Saturday morning we left the house and drove by the lake to get to the launch. Still, calm water…total glass! I was elated. My last training row in Waukegan involved four-foot waves, rain, and cold temperatures. Knowing that I’ll encounter all kinds of weather next summer—each experience is valuable…but I wanted to have a good row under my belt to build confidence. I woke up Saturday morning and thought…here’s my chance.

After loading Liv with all my gear and food for the day we put her in the water. I felt good. There were (as usual) many spectators and curious fisherman on my way out of the harbor. People don’t know what to think of Liv when they first see her—and they always want to know more. I guess that’s a good thing!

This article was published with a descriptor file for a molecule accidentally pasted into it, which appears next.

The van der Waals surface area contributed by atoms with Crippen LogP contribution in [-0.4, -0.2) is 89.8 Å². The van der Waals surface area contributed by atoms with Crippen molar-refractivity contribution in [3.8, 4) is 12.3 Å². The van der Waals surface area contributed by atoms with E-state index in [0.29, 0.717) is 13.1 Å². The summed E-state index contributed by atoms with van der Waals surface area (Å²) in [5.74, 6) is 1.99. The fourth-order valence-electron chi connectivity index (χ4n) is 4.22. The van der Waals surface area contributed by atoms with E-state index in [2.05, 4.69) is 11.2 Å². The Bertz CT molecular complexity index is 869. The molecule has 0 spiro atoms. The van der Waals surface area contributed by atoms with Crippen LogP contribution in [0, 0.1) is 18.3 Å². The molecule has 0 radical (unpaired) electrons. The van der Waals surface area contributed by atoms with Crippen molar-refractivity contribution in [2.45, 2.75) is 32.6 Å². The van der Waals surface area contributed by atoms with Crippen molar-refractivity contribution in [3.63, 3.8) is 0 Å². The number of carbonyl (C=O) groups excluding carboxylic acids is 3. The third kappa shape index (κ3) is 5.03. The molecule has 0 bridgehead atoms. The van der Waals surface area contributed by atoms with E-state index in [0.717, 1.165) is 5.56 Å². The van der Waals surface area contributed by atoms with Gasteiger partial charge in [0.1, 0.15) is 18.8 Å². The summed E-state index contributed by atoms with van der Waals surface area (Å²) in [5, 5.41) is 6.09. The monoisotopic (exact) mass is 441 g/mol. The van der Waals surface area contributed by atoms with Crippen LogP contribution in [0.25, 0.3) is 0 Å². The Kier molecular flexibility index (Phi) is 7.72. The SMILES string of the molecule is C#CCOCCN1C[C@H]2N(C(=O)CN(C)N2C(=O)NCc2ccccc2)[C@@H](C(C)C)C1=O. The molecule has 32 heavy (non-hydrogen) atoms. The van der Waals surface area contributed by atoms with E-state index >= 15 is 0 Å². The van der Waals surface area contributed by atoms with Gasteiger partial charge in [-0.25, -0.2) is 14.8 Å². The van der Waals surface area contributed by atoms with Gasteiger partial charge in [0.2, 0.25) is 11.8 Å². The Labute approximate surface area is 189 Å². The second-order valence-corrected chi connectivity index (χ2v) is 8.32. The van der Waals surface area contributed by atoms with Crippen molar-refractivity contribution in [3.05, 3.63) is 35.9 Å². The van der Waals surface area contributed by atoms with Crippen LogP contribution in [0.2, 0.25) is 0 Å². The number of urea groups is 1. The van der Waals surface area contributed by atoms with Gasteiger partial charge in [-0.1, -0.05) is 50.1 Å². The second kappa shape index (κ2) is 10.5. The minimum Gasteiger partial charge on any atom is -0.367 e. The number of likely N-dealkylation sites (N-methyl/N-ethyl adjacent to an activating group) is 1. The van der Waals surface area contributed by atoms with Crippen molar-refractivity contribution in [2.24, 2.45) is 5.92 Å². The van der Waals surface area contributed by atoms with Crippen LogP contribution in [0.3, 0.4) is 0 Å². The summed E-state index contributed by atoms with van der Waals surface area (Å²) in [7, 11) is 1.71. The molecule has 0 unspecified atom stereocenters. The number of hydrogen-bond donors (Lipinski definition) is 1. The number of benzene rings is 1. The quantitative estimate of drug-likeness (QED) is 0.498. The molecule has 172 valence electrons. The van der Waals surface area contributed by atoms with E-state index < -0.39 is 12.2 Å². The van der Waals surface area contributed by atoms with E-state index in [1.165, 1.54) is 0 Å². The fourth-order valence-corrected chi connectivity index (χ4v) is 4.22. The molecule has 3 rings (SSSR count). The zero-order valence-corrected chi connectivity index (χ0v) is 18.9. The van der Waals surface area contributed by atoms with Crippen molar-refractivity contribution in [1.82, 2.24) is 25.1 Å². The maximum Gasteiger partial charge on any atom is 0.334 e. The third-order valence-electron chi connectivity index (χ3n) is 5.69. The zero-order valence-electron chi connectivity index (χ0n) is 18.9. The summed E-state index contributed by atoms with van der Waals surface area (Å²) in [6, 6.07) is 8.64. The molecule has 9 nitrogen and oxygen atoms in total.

The first few hours were calm and quiet.  I started by rowing for half hour shifts, giving myself a ten-minute break in between.  I had trouble eating breakfast on land since my stomach was a knot of nerves so I snacked when I got on board.  Rowing away from Racine I had company, a few sailboats and motorboats. I got to Wind Point, my first landmark around 10 am.  From Wind Point I could see a power plant on the coast a few miles away. My company? Gone. There wasn’t a boat in sight and the only thing I could hear was my oars hitting the water. I hopped out of the boat to go for a swim and take a bathroom break. I lost my grip from Liv’s ropes for a moment and my heart started to race in the cool water.  I climbed back in, knowing that Liv would lean into me but wouldn’t flip (another conversation with my boat).  I threw my knee over the wall and brought my body back in, got more food and water and started to row again. The next hour I took my time, I wanted to enjoy the amazing conditions.  The water was green, cool, and peaceful. I couldn’t help but stop to breathe and admire the amazing body of water that so many times we take for granted.  The amazing body of water that can be beautiful one moment and treacherous the next.